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Boeing Flies 737 MAX to Shanghai Amid Uncertainty

The flight to Shanghai, which is in the middle of a strict Covid-19 lockdown, comes as Chinese authorities scrutinise China Eastern’s safety processes

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Boeing 737 MAX flight
China Eastern has grounded all 223 of its 737-800 planes as a precaution while the March 21 crash is investigated. Photo: Reuters.

 

A Boeing 737 MAX ordered by China Eastern Airlines subsidiary Shanghai Airlines is flying from Guam to Shanghai on Thursday, flight tracking websites showed, amid uncertainty over when the model will resume flying in China.

The flight comes more than three weeks after the first 737 MAX bound for a Chinese customer since a 2019 grounding began its journey from Seattle to Boeing’s completion plant in Zhoushan.

The plane, painted in Shanghai Airlines livery, had been stuck on the ground in Guam since March 15 due to a minor technical issue. It is due to land at around 11:30am Shanghai time.

Boeing did not respond immediately to a request for comment.

The flight to Shanghai, which is in the middle of a strict Covid-19 lockdown, comes as Chinese authorities scrutinise China Eastern’s safety processes following the crash of a 737-800 on March 21 that killed all 132 people on board.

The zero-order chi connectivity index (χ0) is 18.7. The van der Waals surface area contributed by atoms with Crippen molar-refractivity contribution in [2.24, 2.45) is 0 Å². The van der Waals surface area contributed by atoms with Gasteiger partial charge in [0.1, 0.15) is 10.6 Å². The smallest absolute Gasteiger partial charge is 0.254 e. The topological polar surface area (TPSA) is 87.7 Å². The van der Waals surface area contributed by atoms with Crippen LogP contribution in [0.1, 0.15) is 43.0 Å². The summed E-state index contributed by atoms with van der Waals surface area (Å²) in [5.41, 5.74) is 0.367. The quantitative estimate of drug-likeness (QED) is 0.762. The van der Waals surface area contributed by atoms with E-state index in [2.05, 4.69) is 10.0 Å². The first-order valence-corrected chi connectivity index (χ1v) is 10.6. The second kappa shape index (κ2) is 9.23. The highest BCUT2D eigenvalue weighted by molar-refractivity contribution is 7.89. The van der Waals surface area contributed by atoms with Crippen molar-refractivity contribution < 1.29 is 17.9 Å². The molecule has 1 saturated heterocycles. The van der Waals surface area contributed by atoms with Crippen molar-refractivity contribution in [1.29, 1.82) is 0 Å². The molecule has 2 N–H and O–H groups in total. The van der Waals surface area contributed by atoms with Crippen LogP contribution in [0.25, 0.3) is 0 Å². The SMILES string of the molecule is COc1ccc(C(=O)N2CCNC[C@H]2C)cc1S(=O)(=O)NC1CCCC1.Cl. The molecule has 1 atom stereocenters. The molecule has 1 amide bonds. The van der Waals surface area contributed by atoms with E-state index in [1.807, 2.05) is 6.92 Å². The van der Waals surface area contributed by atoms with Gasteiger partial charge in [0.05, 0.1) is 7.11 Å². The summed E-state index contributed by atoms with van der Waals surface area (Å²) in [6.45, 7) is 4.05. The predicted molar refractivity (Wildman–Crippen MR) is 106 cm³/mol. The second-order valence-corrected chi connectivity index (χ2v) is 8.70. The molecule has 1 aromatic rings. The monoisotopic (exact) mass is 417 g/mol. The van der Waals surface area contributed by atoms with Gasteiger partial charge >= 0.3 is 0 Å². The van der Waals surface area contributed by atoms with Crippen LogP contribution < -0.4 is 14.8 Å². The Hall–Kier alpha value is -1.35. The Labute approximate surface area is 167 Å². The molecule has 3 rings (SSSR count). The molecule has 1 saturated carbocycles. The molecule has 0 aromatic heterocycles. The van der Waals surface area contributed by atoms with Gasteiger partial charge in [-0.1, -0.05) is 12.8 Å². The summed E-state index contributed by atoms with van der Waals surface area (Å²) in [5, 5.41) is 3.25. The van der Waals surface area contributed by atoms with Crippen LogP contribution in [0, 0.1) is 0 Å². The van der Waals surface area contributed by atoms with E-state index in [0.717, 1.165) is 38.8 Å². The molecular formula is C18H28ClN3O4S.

While that model is the predecessor to the MAX, analysts have expressed concern it could set back Boeing’s efforts to regain ground in the world’s biggest aircraft market and deliver more than 140 737 MAX jets already constructed for Chinese customers.

China’s aviation regulator in early December provided airlines with a list of fixes required before its return to commercial flying, which it predicted would occur by the beginning of this year. So far, however, there have been only test flights.

China Eastern has grounded all 223 of its 737-800 planes as a precaution while the crash is investigated. Chinese authorities are leading the investigation but the US National Transportation Safety Board is helping them to read the plane’s black boxes.

Depending on the results of the probe, China Eastern risks consequences including fines, aircraft groundings and unfavourable treatment when applying for new routes and airport slots, Morningstar analyst Cheng Weng said.

China Eastern has not released any forecast of when it expects MAX deliveries to resume, though rival China Southern Airlines said last week it could take some of the planes this year.

 

  • Reuters, with additional editing by George Russell

 

 

READ MORE:

China to Allow US Team to Probe Boeing 737 Crash

US Aviation Authority Issues 5G Warning for Boeing 737s

China Ready to Greenlight Return of Boeing 737 MAX

 

 

George Russell

George Russell is a freelance writer and editor based in Hong Kong who has lived in Asia since 1996. His work has been published in the Financial Times, The Wall Street Journal, Bloomberg, New York Post, Variety, Forbes and the South China Morning Post.

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